Marle hill house
My dear Papa,
We arrived here last evening after a very prosperous journey and were most hospitably received by Aunt Newton <1> who gave us tea immediately and supper about ½ past 8. She is looking very well and in good spirits – she has staying with her, besides Miss Holworthy a young clergyman and his wife, Mr and Mrs Franklin Hepworth, but they go today to pay another visit in Cheltenham – it is lucky for them that they are going no further, as it is blowing a gale and would be anything but pleasant traveling weather – It is also raining hard at the present time.
Linny behaved very well in traveling and does not seem to object at all to his new quarters as he is out of his cage and hopping about just as usual only he refused to take his bath, objecting apparently to the appearance of the tub! <2>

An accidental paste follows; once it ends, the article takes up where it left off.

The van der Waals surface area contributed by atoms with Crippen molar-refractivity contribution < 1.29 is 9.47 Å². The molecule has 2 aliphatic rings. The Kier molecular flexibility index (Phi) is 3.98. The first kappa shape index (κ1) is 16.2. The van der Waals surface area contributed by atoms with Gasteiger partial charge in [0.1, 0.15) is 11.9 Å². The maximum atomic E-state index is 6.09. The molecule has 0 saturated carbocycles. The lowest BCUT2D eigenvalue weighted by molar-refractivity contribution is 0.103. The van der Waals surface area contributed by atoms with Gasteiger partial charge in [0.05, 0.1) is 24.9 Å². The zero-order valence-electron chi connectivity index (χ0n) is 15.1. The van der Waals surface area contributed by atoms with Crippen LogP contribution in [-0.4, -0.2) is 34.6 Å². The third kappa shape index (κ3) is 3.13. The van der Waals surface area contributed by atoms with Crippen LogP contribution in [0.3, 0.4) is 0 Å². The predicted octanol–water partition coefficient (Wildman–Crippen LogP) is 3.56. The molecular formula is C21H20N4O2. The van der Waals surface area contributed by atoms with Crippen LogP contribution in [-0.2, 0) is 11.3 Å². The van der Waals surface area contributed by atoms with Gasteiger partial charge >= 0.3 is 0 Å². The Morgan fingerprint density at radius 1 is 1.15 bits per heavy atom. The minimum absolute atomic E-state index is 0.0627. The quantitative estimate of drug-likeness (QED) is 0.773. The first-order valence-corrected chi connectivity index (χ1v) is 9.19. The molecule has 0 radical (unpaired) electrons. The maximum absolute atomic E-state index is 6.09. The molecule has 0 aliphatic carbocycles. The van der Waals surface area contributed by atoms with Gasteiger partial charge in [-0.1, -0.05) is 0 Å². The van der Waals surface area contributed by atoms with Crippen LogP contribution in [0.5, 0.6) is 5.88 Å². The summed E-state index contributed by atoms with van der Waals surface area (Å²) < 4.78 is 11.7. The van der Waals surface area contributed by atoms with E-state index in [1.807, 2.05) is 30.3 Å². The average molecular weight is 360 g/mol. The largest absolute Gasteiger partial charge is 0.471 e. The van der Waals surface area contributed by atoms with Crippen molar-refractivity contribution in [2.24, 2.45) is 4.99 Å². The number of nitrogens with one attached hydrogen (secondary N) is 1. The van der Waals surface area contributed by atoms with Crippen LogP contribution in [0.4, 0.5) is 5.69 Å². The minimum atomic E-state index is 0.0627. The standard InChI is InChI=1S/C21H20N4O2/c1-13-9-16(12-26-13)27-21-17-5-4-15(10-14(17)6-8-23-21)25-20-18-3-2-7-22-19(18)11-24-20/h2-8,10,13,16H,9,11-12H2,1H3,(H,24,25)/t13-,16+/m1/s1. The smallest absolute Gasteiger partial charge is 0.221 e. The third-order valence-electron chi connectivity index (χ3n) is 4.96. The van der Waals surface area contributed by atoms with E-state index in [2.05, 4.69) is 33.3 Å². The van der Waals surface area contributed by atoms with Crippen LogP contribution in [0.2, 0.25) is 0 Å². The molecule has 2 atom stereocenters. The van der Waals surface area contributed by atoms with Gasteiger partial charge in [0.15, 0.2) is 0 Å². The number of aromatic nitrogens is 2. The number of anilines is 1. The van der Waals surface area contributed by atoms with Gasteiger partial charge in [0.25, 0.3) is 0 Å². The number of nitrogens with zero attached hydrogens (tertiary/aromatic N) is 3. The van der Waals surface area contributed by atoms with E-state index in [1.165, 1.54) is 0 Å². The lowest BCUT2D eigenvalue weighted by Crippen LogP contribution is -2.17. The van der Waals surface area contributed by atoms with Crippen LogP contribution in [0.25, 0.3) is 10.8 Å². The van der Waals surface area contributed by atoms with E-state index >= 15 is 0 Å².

You must excuse a short letter as I also wish to write a line to Tilly <5> before dinner (which is at 1 oclock) and I do not exactly know at what time this afternoon the letters will be sent to the post, so Goodbye dear Papa
yr affectionate daughter
We found Aunt Newton’s servant waiting for us at the stations, so we had no trouble whatever – and our late arrival had not at all annoyed her –
1. Their great-aunt, Eleanor Newton, née Stephenson (1788-1880), widow of Robert Newton Leaper-Newton (1775-1846), the brother of Sarah Leaper Mundy, née Newton (d. 10 March 1836), WHFT's mother in law; she continued to live at Marle-Hill House, Cheltenham.
3. Constance Talbot, née Mundy (1811– 9 September 1880), WHFT’s wife.
5. Matilda Caroline Gilchrist-Clark, née Talbot (25 Feb 1839-1927), 'Tilly', WHFT's 3rd daughter.